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  1. #1
    Join Date
    Feb 2009
    Posts
    26

    Default Ex Seeking Relief of Support Due to Unemployment

    My ex-spouse and I have been divorced about 2 years. We have a judgment that states he is to pay $1,000 per month in support. There was an IDO and so up until now it was deducted automatically from his paycheck.

    Recently he was put on "leave without pay"- his company is up for a government contract renewal and so right now he is not working and is not receiving pay. He is requesting the court to give him 60 days (or when he finds employment) of child support relief.

    I have already spent $14,000 in attorneys fees for the divorce and right now I cannot afford to have an attorney. So, I have to file an answer with the court and have 20 days to do so.

    My question is, is it normal for relief to be granted in situations such as these? I know he has liquid assets (cash in bank), a 401(k) on which he can draw, and even owns another company. Plus, with his expertise he can find another temp or contract position until he finds permanent employment. He even has retail experience so as a last resort could find employment in that field as well (even if just temporarily).

    If anyone can advise me as to the best course of action I should take, I would greatly appreciate it. Is there any certain verbiage I can include in my response that might have a positive effect on my case? I really cannot afford to go without child support for two (or more) months. Almost half of it goes just to my daughter's preschool/daycare.

    Thank you in advance for your help.

  2. #2
    Join Date
    Jul 2006
    Location
    Florida
    Posts
    2,773

    Default Re: Ex Seeking Relief of Support Due to Unemployment

    Quote Quoting boozapian
    View Post
    My ex-spouse and I have been divorced about 2 years. We have a judgment that states he is to pay $1,000 per month in support. There was an IDO and so up until now it was deducted automatically from his paycheck.

    Recently he was put on "leave without pay"- his company is up for a government contract renewal and so right now he is not working and is not receiving pay. He is requesting the court to give him 60 days (or when he finds employment) of child support relief.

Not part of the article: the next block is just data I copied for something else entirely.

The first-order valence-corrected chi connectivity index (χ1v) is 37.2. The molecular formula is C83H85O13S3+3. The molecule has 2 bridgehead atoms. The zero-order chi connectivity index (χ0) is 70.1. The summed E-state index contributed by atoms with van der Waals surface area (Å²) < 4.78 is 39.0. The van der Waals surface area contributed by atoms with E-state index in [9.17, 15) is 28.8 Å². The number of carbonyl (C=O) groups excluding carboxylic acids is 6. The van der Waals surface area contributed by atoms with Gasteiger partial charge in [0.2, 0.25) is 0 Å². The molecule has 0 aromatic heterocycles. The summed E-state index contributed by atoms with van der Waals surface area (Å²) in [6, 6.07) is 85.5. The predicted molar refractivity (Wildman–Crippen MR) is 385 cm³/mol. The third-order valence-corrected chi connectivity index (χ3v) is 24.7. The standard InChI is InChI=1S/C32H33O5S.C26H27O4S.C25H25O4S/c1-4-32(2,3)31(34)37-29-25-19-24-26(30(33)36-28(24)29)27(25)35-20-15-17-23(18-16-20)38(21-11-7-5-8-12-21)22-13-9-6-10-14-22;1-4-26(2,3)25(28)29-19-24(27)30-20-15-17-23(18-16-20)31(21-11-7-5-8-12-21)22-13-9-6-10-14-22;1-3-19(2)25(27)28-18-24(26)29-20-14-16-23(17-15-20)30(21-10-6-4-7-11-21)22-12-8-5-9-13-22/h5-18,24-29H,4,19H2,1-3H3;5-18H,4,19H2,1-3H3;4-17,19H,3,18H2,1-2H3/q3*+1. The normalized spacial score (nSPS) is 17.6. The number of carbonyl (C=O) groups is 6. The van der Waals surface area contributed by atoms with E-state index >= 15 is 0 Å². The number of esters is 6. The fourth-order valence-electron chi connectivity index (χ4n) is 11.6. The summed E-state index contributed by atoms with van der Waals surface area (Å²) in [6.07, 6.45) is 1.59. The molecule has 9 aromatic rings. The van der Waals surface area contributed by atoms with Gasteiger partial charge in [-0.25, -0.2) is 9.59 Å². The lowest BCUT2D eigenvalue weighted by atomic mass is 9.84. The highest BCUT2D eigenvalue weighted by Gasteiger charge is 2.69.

I have already spent $14,000 in attorneys fees for the divorce and right now I cannot afford to have an attorney. So, I have to file an answer with the court and have 20 days to do so.

    My question is, is it normal for relief to be granted in situations such as these? I know he has liquid assets (cash in bank), a 401(k) on which he can draw, and even owns another company. Plus, with his expertise he can find another temp or contract position until he finds permanent employment. He even has retail experience so as a last resort could find employment in that field as well (even if just temporarily).

    If anyone can advise me as to the best course of action I should take, I would greatly appreciate it. Is there any certain verbiage I can include in my response that might have a positive effect on my case? I really cannot afford to go without child support for two (or more) months. Almost half of it goes just to my daughter's preschool/daycare.

    Thank you in advance for your help.
    If he can prove that his income decrease is involuntary it's likely that he will be granted the decrease. especially when he is only asking for a temporary decrease.

    Of course you should request that he prove that he's making a diligent job search. However, even in intact families it is becoming more difficult to make ends meet because of the economy, so it might be hard for him to find any job at this time. I know it's rough, but this is probably just one of those things that can happen and you'll have to budget accordingly.

  3. #3
    Join Date
    Nov 2009
    Posts
    256

    Default Re: Ex Seeking Relief of Support Due to Unemployment

    Courts will typically modify a support order when one party can show a change in circumstances.

    Loss of employment definitely qualifies as a change in circumstances.

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